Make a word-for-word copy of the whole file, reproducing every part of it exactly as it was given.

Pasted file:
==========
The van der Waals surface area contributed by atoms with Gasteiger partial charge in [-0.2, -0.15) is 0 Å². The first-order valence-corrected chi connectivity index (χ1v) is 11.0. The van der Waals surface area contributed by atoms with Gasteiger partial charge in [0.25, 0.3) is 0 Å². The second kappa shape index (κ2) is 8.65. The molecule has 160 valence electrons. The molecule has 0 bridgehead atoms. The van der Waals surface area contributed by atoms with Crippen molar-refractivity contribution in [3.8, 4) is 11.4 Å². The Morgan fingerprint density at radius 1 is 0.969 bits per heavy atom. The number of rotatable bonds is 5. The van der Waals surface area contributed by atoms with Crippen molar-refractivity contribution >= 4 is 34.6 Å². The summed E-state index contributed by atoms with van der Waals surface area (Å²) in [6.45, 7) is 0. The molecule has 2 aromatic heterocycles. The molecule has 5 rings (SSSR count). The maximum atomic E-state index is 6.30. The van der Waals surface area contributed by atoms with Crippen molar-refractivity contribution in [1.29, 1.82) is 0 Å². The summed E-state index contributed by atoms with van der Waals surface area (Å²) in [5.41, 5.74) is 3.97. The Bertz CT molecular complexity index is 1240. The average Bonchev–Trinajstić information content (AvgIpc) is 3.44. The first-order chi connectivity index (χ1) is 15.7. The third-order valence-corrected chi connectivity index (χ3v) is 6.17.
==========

The van der Waals surface area contributed by atoms with Gasteiger partial charge in [-0.2, -0.15) is 0 Å². The first-order valence-corrected chi connectivity index (χ1v) is 11.0. The van der Waals surface area contributed by atoms with Gasteiger partial charge in [0.25, 0.3) is 0 Å². The second kappa shape index (κ2) is 8.65. The molecule has 160 valence electrons. The molecule has 0 bridgehead atoms. The van der Waals surface area contributed by atoms with Crippen molar-refractivity contribution in [3.8, 4) is 11.4 Å². The Morgan fingerprint density at radius 1 is 0.969 bits per heavy atom. The number of rotatable bonds is 5. The van der Waals surface area contributed by atoms with Crippen molar-refractivity contribution >= 4 is 34.6 Å². The summed E-state index contributed by atoms with van der Waals surface area (Å²) in [6.45, 7) is 0. The molecule has 2 aromatic heterocycles. The molecule has 5 rings (SSSR count). The maximum atomic E-state index is 6.30. The van der Waals surface area contributed by atoms with Crippen molar-refractivity contribution in [1.29, 1.82) is 0 Å². The summed E-state index contributed by atoms with van der Waals surface area (Å²) in [5.41, 5.74) is 3.97. The Bertz CT molecular complexity index is 1240. The average Bonchev–Trinajstić information content (AvgIpc) is 3.44. The first-order chi connectivity index (χ1) is 15.7. The third-order valence-corrected chi connectivity index (χ3v) is 6.17.